# `x=arcsint , y=ln(sqrt(1-t^2)) , 0<=t<=1/2` Find the arc length of the curve on the given interval. Arc length of a curve C described by the parametric equations x=f(t) and y=g(t), `a<=t<=b` where f' and g' are continuous on [a,b] and C is traversed exactly once as t increases from a to b, then the length of the curve is given by,

`L=int_a^bsqrt((dx/dt)^2+(dy/dt)^2)dt`

We are given:`x=arcsin(t),y=ln(sqrt(1-t^2)), 0<=t<=1/2`

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Arc length of a curve C described by the parametric equations x=f(t) and y=g(t), `a<=t<=b` where f' and g' are continuous on [a,b] and C is traversed exactly once as t increases from a to b, then the length of the curve is given by,

`L=int_a^bsqrt((dx/dt)^2+(dy/dt)^2)dt`

We are given:`x=arcsin(t),y=ln(sqrt(1-t^2)), 0<=t<=1/2`

`x=arcsin(t)`

`dx/dt=1/sqrt(1-t^2)`

`y=lnsqrt(1-t^2)`

`dy/dt=1/sqrt(1-t^2)d/dt(sqrt(1-t^2))`

`dy/dt=1/sqrt(1-t^2)(1/2)(1-t^2)^(1/2-1)(-2t)`

`dy/dt=-t/(1-t^2)`

Now let's evaluate arc length by using the stated formula,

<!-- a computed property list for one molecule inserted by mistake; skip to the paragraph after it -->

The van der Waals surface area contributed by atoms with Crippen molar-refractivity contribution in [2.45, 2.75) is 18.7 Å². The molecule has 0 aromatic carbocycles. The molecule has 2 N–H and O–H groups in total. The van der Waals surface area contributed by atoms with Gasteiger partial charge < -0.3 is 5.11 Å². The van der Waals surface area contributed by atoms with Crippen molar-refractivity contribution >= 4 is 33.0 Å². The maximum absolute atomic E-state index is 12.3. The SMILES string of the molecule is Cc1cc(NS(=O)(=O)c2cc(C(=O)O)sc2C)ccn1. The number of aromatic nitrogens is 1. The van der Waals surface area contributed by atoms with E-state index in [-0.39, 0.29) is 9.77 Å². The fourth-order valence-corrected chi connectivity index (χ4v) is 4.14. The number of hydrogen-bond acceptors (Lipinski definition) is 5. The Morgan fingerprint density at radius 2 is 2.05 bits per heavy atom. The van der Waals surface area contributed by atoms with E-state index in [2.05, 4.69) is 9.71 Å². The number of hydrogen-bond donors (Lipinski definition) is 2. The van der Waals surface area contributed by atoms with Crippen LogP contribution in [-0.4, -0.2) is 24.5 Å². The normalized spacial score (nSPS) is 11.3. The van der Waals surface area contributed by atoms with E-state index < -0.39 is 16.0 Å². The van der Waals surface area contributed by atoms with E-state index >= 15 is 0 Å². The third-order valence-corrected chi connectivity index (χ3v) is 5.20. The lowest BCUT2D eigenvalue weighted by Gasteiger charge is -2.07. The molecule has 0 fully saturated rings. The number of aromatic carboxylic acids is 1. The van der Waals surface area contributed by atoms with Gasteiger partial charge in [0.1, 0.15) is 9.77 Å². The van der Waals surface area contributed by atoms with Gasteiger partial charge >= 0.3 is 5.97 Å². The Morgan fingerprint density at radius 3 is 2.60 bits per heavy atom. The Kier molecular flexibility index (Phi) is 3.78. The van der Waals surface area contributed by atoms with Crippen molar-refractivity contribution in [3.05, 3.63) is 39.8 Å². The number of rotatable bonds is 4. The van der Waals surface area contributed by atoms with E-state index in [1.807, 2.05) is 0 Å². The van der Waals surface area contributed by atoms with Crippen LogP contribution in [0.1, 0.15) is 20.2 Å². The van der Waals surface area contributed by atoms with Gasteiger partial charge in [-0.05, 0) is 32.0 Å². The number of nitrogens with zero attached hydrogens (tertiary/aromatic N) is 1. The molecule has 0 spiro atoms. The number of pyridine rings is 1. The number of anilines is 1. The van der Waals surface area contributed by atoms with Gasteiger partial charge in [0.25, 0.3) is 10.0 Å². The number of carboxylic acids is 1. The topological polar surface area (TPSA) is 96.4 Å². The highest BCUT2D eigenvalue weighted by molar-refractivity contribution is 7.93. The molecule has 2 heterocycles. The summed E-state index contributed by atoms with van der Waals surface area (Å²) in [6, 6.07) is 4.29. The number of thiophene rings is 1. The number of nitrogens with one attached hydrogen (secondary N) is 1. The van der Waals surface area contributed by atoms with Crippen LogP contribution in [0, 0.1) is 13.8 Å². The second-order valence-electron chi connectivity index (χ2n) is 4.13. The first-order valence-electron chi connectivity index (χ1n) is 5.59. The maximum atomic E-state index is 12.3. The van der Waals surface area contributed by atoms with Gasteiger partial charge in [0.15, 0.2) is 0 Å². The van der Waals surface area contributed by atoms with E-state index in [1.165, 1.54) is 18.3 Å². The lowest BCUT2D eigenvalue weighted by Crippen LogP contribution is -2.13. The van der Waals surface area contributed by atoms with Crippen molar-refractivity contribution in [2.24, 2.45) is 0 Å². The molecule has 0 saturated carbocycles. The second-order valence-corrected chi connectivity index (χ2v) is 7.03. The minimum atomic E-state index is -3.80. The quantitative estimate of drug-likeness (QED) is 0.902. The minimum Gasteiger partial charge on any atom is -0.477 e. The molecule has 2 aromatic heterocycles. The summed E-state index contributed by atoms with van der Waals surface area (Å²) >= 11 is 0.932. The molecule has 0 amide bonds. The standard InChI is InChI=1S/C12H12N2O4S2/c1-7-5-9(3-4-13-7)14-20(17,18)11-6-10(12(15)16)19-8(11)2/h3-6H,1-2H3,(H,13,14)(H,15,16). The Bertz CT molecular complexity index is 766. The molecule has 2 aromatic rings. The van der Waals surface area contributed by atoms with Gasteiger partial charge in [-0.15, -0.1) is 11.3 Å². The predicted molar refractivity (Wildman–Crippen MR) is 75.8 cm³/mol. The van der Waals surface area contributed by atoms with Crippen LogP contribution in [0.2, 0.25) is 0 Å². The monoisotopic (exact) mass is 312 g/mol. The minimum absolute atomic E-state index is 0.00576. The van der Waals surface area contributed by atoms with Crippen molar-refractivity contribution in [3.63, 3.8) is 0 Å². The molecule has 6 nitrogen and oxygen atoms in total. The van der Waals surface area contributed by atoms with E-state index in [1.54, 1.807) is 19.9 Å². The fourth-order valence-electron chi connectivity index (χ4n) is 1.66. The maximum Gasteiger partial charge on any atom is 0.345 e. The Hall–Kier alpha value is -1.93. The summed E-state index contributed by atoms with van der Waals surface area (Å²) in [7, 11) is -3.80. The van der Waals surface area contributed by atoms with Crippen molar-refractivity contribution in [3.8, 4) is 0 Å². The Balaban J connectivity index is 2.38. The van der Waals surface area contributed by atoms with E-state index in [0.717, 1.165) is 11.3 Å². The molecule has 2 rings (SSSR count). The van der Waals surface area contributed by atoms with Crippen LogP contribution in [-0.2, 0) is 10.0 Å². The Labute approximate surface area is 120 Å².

`L=int_0^(1/2)sqrt((1/sqrt(1-t^2))^2+(-t/(1-t^2))^2)dt`

`L=int_0^(1/2)sqrt(1/(1-t^2)+t^2/(1-t^2)^2)dt`

`L=int_0^(1/2)sqrt((1-t^2+t^2)/(1-t^2)^2)dt`

`L=int_0^(1/2)sqrt(1/(1-t^2)^2)dt`

`L=int_0^(1/2)1/(1-t^2)dt`

`L=int_0^(1/2)1/((1+t)(1-t))dt`

Using partial fractions integrand can be written as :

`L=int_0^(1/2)1/2(1/(1+t)+1/(1-t))dt`

Take the constant out and use the standard integral:`int1/xdx=ln|x|+C`

`L=1/2int_0^(1/2)(1/(1+t)+1/(1-t))dt`

`L=1/2[ln|1+t|+ln|1-t|]_0^(1/2)`

`L=1/2{[ln|1+1/2|+ln|1-1/2|]-[ln1+ln1]}`

`L=1/2[ln|3/2|+ln|1/2|]`

`L=1/2[0.4054651081+0.69314718056]`

`L=1/2[1.09861228867]`

`L=0.54930614433`

Arc length of the curve on the given interval is `~~0.549`

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